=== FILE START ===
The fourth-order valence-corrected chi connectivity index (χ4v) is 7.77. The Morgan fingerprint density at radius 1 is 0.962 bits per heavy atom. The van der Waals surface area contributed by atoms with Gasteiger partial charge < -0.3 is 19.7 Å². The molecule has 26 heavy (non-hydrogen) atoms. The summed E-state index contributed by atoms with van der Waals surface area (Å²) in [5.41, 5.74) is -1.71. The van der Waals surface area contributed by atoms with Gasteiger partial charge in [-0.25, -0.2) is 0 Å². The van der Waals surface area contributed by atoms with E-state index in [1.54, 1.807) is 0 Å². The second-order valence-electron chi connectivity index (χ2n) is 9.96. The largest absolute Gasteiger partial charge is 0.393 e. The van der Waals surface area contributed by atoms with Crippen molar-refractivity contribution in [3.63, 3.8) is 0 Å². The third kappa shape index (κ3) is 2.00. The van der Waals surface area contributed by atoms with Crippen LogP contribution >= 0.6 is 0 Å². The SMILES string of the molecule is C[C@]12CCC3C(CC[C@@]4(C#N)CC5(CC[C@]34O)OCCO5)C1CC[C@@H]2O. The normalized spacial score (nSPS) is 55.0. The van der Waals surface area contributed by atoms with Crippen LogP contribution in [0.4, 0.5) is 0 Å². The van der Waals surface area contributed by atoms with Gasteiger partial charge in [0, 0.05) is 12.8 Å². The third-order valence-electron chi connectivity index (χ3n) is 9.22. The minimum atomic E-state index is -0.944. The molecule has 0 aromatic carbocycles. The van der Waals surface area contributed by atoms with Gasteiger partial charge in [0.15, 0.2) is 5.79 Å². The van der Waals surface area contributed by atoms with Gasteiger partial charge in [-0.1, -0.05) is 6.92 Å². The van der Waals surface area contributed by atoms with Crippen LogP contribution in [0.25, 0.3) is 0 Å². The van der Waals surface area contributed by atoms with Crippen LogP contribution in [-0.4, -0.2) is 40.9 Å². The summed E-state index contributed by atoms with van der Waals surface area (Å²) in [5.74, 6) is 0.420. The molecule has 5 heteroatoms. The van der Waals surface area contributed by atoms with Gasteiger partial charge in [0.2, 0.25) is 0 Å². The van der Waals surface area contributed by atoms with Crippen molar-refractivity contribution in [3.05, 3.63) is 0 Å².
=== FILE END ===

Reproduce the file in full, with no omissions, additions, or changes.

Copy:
The fourth-order valence-corrected chi connectivity index (χ4v) is 7.77. The Morgan fingerprint density at radius 1 is 0.962 bits per heavy atom. The van der Waals surface area contributed by atoms with Gasteiger partial charge < -0.3 is 19.7 Å². The molecule has 26 heavy (non-hydrogen) atoms. The summed E-state index contributed by atoms with van der Waals surface area (Å²) in [5.41, 5.74) is -1.71. The van der Waals surface area contributed by atoms with Gasteiger partial charge in [-0.25, -0.2) is 0 Å². The van der Waals surface area contributed by atoms with E-state index in [1.54, 1.807) is 0 Å². The second-order valence-electron chi connectivity index (χ2n) is 9.96. The largest absolute Gasteiger partial charge is 0.393 e. The van der Waals surface area contributed by atoms with Crippen molar-refractivity contribution in [3.63, 3.8) is 0 Å². The third kappa shape index (κ3) is 2.00. The van der Waals surface area contributed by atoms with Crippen LogP contribution >= 0.6 is 0 Å². The SMILES string of the molecule is C[C@]12CCC3C(CC[C@@]4(C#N)CC5(CC[C@]34O)OCCO5)C1CC[C@@H]2O. The normalized spacial score (nSPS) is 55.0. The van der Waals surface area contributed by atoms with Crippen LogP contribution in [0.4, 0.5) is 0 Å². The van der Waals surface area contributed by atoms with Gasteiger partial charge in [0, 0.05) is 12.8 Å². The third-order valence-electron chi connectivity index (χ3n) is 9.22. The minimum atomic E-state index is -0.944. The molecule has 0 aromatic carbocycles. The van der Waals surface area contributed by atoms with Gasteiger partial charge in [0.15, 0.2) is 5.79 Å². The van der Waals surface area contributed by atoms with Gasteiger partial charge in [-0.1, -0.05) is 6.92 Å². The van der Waals surface area contributed by atoms with Crippen LogP contribution in [0.25, 0.3) is 0 Å². The van der Waals surface area contributed by atoms with Crippen LogP contribution in [-0.4, -0.2) is 40.9 Å². The summed E-state index contributed by atoms with van der Waals surface area (Å²) in [5.74, 6) is 0.420. The molecule has 5 heteroatoms. The van der Waals surface area contributed by atoms with Gasteiger partial charge in [0.2, 0.25) is 0 Å². The van der Waals surface area contributed by atoms with Crippen molar-refractivity contribution in [3.05, 3.63) is 0 Å².